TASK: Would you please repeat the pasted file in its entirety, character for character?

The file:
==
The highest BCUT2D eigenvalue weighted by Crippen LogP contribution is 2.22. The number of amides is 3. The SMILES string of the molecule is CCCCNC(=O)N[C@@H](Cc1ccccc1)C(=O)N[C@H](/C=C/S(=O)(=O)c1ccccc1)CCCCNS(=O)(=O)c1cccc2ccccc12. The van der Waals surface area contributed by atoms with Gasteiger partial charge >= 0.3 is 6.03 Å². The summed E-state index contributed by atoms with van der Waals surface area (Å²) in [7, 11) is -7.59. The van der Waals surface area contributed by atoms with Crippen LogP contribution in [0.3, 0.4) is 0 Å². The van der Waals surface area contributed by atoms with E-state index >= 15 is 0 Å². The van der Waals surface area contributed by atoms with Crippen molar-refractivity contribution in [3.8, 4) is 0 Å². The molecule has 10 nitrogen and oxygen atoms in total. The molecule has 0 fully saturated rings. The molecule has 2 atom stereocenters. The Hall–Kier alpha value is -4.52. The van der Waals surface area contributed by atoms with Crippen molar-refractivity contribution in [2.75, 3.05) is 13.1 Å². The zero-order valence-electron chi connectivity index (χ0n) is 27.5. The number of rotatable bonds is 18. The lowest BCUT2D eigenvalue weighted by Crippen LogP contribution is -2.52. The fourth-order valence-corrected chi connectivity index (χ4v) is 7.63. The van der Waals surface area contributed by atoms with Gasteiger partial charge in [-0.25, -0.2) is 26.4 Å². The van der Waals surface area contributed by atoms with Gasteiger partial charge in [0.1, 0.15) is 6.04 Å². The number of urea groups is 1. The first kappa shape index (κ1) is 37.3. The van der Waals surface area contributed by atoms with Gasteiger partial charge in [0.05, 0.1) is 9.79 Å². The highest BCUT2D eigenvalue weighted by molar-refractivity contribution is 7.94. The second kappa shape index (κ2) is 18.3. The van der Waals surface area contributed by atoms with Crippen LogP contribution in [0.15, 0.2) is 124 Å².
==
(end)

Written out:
The highest BCUT2D eigenvalue weighted by Crippen LogP contribution is 2.22. The number of amides is 3. The SMILES string of the molecule is CCCCNC(=O)N[C@@H](Cc1ccccc1)C(=O)N[C@H](/C=C/S(=O)(=O)c1ccccc1)CCCCNS(=O)(=O)c1cccc2ccccc12. The van der Waals surface area contributed by atoms with Gasteiger partial charge >= 0.3 is 6.03 Å². The summed E-state index contributed by atoms with van der Waals surface area (Å²) in [7, 11) is -7.59. The van der Waals surface area contributed by atoms with Crippen LogP contribution in [0.3, 0.4) is 0 Å². The van der Waals surface area contributed by atoms with E-state index >= 15 is 0 Å². The van der Waals surface area contributed by atoms with Crippen molar-refractivity contribution in [3.8, 4) is 0 Å². The molecule has 10 nitrogen and oxygen atoms in total. The molecule has 0 fully saturated rings. The molecule has 2 atom stereocenters. The Hall–Kier alpha value is -4.52. The van der Waals surface area contributed by atoms with Crippen molar-refractivity contribution in [2.75, 3.05) is 13.1 Å². The zero-order valence-electron chi connectivity index (χ0n) is 27.5. The number of rotatable bonds is 18. The lowest BCUT2D eigenvalue weighted by Crippen LogP contribution is -2.52. The fourth-order valence-corrected chi connectivity index (χ4v) is 7.63. The van der Waals surface area contributed by atoms with Gasteiger partial charge in [-0.25, -0.2) is 26.4 Å². The van der Waals surface area contributed by atoms with Gasteiger partial charge in [0.1, 0.15) is 6.04 Å². The number of urea groups is 1. The first kappa shape index (κ1) is 37.3. The van der Waals surface area contributed by atoms with Gasteiger partial charge in [0.05, 0.1) is 9.79 Å². The highest BCUT2D eigenvalue weighted by molar-refractivity contribution is 7.94. The second kappa shape index (κ2) is 18.3. The van der Waals surface area contributed by atoms with Crippen LogP contribution in [0.15, 0.2) is 124 Å².